“This really belies this belief that rapes have increased because women and girls are more mobile in societies,” she said.
Raj proposed that Delhi may account for a disproportionate amount of violent crime due to the dominant conservative and repressive attitudes in the rural areas of northern India: Many people from these regions have crowded into Delhi in recent decades and brought their chauvinistic ideas with them into a wholly alien, urban environment.
In an interview with OneWorld South Asia, Kalpana Viswanath of the Gender Inclusive Cities Program explained: “There is also the whole idea that [the] north India patriarchy puts more restrictions on women. The ancient purdah system, still prevalent in parts of [Delhi], categorizes women ... as someone without a good character. The whole idea is that if a women is on her own she could be an easy game.”
Quite often, in rural India, as in Pakistan and Arab societies, the woman is frequently blamed for being raped.
A teenage girl named Umang Sabarwal told Agence France Presse before a protest in Delhi: “In India, no matter what we wear, even if we are covered head to toe in a sari or a burqa, we get molested and raped. If we are victimized, it is justified by saying we asked for it.”
Public transport and roadsides are particularly dangerous for Indian women.
“[A] survey showed 42 percent of women were harassed while waiting for public transport. We have suggested [to the authorities] to ensure these areas are not isolated, said Viswanath, according to the Times of India.
Another survey by Jagori and U.N. Habitat revealed that about 70 percent of women were harassed on the roadside and 50 percent were harassed on public transport.
In response, some Indian cities have reserved all-female buses and train carriages to reduce acts of sexual violence.
Another problem lies with women's fear of or lack of confidence in the police and courts.
Kareena B. Thengamam, a representative of the National Commission for Women, told Indian media: “The main thing is that [rapists] are not being convicted. Unless a girl dies, men don’t feel there will be consequences.”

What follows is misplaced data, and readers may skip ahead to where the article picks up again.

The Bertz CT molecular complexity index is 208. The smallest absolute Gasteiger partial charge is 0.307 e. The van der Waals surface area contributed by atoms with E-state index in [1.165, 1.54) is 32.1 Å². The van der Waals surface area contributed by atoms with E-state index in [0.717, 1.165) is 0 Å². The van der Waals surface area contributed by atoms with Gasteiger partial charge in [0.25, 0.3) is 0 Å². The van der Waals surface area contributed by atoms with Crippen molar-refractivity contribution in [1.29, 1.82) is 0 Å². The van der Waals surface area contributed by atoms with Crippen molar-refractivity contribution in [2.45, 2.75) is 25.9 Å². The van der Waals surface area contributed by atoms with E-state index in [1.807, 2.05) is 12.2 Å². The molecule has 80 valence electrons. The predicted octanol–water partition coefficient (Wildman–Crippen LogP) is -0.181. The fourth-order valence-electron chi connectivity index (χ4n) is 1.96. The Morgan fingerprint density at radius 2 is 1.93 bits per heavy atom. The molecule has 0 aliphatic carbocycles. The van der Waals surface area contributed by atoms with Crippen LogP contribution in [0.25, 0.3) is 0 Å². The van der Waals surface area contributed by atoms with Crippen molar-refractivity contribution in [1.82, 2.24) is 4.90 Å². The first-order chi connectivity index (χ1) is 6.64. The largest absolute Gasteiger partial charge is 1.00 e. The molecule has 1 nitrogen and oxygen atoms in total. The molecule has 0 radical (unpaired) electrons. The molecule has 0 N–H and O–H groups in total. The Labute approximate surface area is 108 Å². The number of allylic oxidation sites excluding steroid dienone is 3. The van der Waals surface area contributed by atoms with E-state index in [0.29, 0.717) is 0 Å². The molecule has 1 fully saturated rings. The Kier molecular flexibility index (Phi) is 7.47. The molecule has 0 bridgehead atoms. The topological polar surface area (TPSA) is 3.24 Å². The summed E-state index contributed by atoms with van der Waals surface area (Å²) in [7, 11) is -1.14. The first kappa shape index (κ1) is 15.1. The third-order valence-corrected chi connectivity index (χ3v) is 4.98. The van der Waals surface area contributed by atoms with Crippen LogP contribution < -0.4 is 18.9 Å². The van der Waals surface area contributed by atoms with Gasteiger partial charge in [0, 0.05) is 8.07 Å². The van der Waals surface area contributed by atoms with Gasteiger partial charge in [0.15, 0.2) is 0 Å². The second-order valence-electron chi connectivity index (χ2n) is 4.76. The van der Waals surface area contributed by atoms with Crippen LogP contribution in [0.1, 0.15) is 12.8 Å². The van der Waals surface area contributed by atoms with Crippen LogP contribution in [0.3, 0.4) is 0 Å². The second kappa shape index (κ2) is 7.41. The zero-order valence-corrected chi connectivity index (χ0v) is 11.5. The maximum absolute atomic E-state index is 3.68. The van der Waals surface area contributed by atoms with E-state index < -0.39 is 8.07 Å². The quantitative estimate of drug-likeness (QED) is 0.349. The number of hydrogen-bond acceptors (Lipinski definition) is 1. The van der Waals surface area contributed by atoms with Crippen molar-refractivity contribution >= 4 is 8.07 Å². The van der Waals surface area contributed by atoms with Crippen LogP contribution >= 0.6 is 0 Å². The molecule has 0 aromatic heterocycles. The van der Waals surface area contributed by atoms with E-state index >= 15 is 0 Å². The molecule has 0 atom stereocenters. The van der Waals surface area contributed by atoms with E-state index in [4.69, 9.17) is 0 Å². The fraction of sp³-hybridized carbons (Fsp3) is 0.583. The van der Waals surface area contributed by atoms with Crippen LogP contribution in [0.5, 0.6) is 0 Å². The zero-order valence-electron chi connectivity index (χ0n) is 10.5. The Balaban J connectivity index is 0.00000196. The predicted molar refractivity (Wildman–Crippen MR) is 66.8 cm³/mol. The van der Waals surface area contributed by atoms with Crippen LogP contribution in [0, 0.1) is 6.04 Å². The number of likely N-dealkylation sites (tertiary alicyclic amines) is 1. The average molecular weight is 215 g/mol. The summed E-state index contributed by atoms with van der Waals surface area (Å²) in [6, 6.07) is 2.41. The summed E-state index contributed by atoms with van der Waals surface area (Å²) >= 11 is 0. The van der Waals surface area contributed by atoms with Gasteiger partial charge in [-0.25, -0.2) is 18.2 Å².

Indian media reported on a gang-rape case where the court released three defendants with a fine of 50,000 rupees ($940) each and 3-1/2 years already served, despite legal requirements calling for gang rapists to be sentenced to a minimum of 10 years in prison.
Complicating the discussion of rape in India is the lack of reliable data: Are incidents of rape truly increasing, or are the numbers getting bigger simply because more women -- especially in cities like Delhi -- are willing to report them to the police?
The University of California's Raj said that, despite the many media reports of rape and sexual assault in India, the situation appear to be far more dire in North America and Southern Africa.
According to the 2006 data in the International Statistics on Crime and Justice, there were almost 50 rapes per 100,000 people in North America and 40 per 100,000 people in Southern Africa. The South Asian region (including India, Pakistan, and Bangladesh) has a comparable figure of about 4. Some of this discrepancy may be related to South Asia’s huge population, as well as to under-reported crime statistics.
Still, even taking these factors into consideration, countries like South Africa, Swaziland, and Jamaica are far more dangerous for women than is India.
“I would say that although the number of rape incidents is growing and the proportion of convictions is down, India still fares better than many nations on this issue,” Raj said. “However, if India continues to go in this direction, they could become more similar to these other countries.”